By now everyone has heard the statistic that American students and graduates owe more than $1 trillion on student loans. But while everyone knows what these students did with their loans, it’s far less clear what the colleges are doing with all this money.
In his new book College (Un)bound, Jeffrey Selingo took a closer look at college spending and found that while some of the money is being spent on academics, a good deal of it goes toward massively expensive yet completely unnecessary facilities meant to lure students. In an interview with NPR’s Morning Edition, he said:
“College now, today, has many jobs, right, and one of the jobs is maturing students and giving them kind of a comfortable place to live while they’re going to school for four years. And so now we see, you know, these palatial dorms that have been built on many campuses — they have their own private bedroom and they share a kitchen and, you know, you go into a dining hall now and you have sushi in the dining hall. You have climbing walls, which I think everybody has, but now you even have these lazy rivers where you can get in an inner tube and go down. [...]
“Well, they … [improved facilities] in the last decade when enrollment was going up, when money was free-flowing, you know. Most parents were using their homes as ATMs to pay for college, because of the housing market. And now suddenly those bills are coming due, and the problem is that the students are either not there or they’re unwilling to pay the money to fund those things.”
This is a problem we’ve seen before. Due to the abundance of easily-available governmet loans, colleges have had little reason to compete on price, instead choosing to lure students through expensive projects like those seen in the video above. But we’re starting to see early signs that students are becoming more sensitive to price, which could spell trouble for schools that invested heavily in white elephant projects like these.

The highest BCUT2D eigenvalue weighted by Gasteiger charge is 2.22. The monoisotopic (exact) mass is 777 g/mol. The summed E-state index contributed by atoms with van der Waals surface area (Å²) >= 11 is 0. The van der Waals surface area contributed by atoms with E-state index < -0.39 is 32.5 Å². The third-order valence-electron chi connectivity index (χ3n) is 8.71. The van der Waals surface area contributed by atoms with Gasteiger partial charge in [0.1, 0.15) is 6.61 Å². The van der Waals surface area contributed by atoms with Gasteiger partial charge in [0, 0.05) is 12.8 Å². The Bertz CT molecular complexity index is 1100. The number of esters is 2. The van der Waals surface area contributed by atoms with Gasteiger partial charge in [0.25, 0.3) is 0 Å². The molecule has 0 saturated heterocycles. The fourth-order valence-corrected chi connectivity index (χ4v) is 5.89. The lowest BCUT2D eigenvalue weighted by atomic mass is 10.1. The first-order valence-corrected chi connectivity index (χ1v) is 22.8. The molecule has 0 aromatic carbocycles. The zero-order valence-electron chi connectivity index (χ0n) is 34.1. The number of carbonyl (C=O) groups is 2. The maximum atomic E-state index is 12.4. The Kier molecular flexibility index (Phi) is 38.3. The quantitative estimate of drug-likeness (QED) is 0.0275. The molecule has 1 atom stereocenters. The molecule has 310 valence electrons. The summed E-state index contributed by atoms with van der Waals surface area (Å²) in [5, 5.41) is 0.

In addition to the points about frivolous college spending, the interview hits on a number of other themes we’ve discussed here at length, including the rise of MOOCs, the challenges facing many liberal arts colleges, and the appeal of programs that reward students for what they learn rather than how long they spend sitting in classrooms:
“This idea of competency-based education, which I think is perhaps the most disruptive force potentially entering higher education — so, right now we measure learning by time spent in a seat. They test you on the way in, they see what you know, and you basically focus on what you don’t know. What I think the disruption will be is that some students could finish in 2 1/2 years. There’s nothing really magic about 120 credits in four years. It’s just tradition.”
The interview is filled with interesting observations like this, and is worth listening to in its entirety. Listen to the full broadcast here.